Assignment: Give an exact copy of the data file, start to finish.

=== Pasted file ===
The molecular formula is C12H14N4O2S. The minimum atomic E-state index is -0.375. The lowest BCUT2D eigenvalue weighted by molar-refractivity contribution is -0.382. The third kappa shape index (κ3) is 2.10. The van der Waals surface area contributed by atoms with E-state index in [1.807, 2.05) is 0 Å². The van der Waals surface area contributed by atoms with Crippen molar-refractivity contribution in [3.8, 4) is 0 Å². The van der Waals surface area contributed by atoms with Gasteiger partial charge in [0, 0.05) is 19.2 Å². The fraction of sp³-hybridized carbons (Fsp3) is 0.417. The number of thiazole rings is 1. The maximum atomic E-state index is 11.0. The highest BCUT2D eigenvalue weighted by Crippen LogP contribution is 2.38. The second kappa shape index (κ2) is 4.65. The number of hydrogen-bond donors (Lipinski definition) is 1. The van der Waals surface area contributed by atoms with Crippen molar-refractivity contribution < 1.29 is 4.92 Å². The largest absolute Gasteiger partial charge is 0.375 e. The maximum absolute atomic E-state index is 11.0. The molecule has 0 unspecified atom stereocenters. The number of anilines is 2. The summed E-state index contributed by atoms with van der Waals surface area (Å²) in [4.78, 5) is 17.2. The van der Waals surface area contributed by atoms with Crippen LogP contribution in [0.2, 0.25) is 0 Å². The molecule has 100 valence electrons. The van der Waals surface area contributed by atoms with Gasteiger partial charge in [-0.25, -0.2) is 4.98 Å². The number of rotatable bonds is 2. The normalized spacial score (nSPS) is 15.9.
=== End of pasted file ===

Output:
The molecular formula is C12H14N4O2S. The minimum atomic E-state index is -0.375. The lowest BCUT2D eigenvalue weighted by molar-refractivity contribution is -0.382. The third kappa shape index (κ3) is 2.10. The van der Waals surface area contributed by atoms with E-state index in [1.807, 2.05) is 0 Å². The van der Waals surface area contributed by atoms with Crippen molar-refractivity contribution in [3.8, 4) is 0 Å². The van der Waals surface area contributed by atoms with Gasteiger partial charge in [0, 0.05) is 19.2 Å². The fraction of sp³-hybridized carbons (Fsp3) is 0.417. The number of thiazole rings is 1. The maximum atomic E-state index is 11.0. The highest BCUT2D eigenvalue weighted by Crippen LogP contribution is 2.38. The second kappa shape index (κ2) is 4.65. The number of hydrogen-bond donors (Lipinski definition) is 1. The van der Waals surface area contributed by atoms with Crippen molar-refractivity contribution < 1.29 is 4.92 Å². The largest absolute Gasteiger partial charge is 0.375 e. The maximum absolute atomic E-state index is 11.0. The molecule has 0 unspecified atom stereocenters. The number of anilines is 2. The summed E-state index contributed by atoms with van der Waals surface area (Å²) in [4.78, 5) is 17.2. The van der Waals surface area contributed by atoms with Crippen LogP contribution in [0.2, 0.25) is 0 Å². The molecule has 100 valence electrons. The van der Waals surface area contributed by atoms with Gasteiger partial charge in [-0.25, -0.2) is 4.98 Å². The number of rotatable bonds is 2. The normalized spacial score (nSPS) is 15.9.